The precursors of the CIA, Mackenzie and O’Brien, clearly had an aesthetic or philosophical sensibility. The FBI agents, having stolen papers from the French philosophers, were incapable of reading the original (“[it’s] all in French”, they complain) and had to draft in translators. But there is a curious rapprochement between wandering Existentialists and the agents. Communism doesn’t really make sense to the FBI. Why? Because nothing does.
I am indebted for this thought mainly to agent James E Tierney, of the New York field office, who in response to continued pestering from Hoover – what the hell is Existentialism anyway? – came up with several pages. He is the very archetype of the philosophical detective: a G-man poring over the pages of The Myth of Sisyphus. Here he is on Camus: “This philosophy recommends living with the absurd, enjoying life all the more fully because it has no meaning.”
Philosophically speaking, the FBI agents stake a claim as neo-Existentialists in the classic early Sartrian mould, or crypto-Absurdists. They, like the early Archibald Mackenzie, take the view that people, not just poetry, should not mean, but be. They certainly subscribe to the “hell is other people” school of thought. And they are anti-narrativists or, as agent Tierney would say, “painfully lucid in the face of life’s irrationality”.
The FBI echos Sartre’s classic modernist critique of narrative in Nausea. Narrative is teleological – it has a purpose – whereas life is anti-telos. The CIA believe in narratives, whereas Hoover’s FBI are quintessential Existentialists in refuting narrative. They would rather have contingency and chaos than telos. The FBI find Camus fundamentally their kind of guy: the Camus of the Absurd and the Outsider, according to which the individual will never really make sense of the world, nor hook up, in any kind of meaningful, long-term way, with others.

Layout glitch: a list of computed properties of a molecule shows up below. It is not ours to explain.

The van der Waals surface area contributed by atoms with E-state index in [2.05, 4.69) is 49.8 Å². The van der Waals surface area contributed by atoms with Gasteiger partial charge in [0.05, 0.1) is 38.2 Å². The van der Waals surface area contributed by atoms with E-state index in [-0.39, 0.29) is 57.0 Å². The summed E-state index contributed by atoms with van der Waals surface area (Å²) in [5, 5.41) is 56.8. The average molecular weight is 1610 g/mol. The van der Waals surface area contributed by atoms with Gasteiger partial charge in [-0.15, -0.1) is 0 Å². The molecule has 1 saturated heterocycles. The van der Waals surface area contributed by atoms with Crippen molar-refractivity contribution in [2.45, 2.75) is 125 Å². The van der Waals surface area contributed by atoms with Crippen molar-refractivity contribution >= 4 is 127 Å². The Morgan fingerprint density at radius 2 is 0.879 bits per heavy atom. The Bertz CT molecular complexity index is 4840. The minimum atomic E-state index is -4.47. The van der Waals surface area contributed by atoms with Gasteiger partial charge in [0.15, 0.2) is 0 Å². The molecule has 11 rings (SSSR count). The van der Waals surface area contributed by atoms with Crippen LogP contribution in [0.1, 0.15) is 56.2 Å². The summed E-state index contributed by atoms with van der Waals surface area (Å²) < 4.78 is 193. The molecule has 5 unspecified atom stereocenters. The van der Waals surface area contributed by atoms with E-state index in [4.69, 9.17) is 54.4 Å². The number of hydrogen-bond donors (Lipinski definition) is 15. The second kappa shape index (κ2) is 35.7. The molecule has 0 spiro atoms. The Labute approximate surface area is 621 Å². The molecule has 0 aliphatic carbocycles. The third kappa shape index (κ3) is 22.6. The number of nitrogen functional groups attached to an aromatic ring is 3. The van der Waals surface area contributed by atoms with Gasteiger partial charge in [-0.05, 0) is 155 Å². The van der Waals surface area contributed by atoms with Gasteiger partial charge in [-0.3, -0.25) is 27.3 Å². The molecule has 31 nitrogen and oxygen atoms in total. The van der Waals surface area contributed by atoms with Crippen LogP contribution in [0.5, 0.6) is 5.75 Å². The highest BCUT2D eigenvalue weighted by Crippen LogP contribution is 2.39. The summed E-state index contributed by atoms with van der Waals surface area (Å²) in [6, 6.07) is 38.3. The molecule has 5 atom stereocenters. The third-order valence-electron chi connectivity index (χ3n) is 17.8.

Losing the plot
We are apt to think of the FBI as the great conspiracy theorists, but the reality is more nuanced: they don’t really want to believe in plots. Was the assassination of JFK a conspiracy? The FBI won’t have it. Later on in their files, we find them, in their typically Existentialist way, intent on the Oswald lone-wolf story – or non-story. Naturally, when it comes to 9/11, it is understandable that the FBI really were not conspiratorial enough in their thinking. It’s not that they have lost the plot, they just don’t want to know about plots. They are plot-sceptics.
Narrative, philosophy, and espionage share a common genesis: they arise out of a lack of information. What happened, for example, to the elusive Albert Canus, the original cause of Hoover’s anxiety attack? One agent, James M Underhill, desperate to find someone actually called “Canus”, finally tracked him down on 18 March 1946. Canus, the agent reports, was in fact apprehended by Border Patrol in New Orleans, living at 1622 Jackson Avenue.
He “claimed” to be a “messboy” on the SS Mount Everest, which docked in New Orleans in 24 April 1943. The ship sailed away again on 3 May and he didn’t. Immigration officers were planning to put him on another ship but, says Underhill, existentially unconcerned with the telos: “the file does not show the final disposition”.
This is an edited version of an essay first published in Prospect Magazine based on a lecture given earlier this year at the Maison française, Columbia University, New York, as part of its centenary celebrations.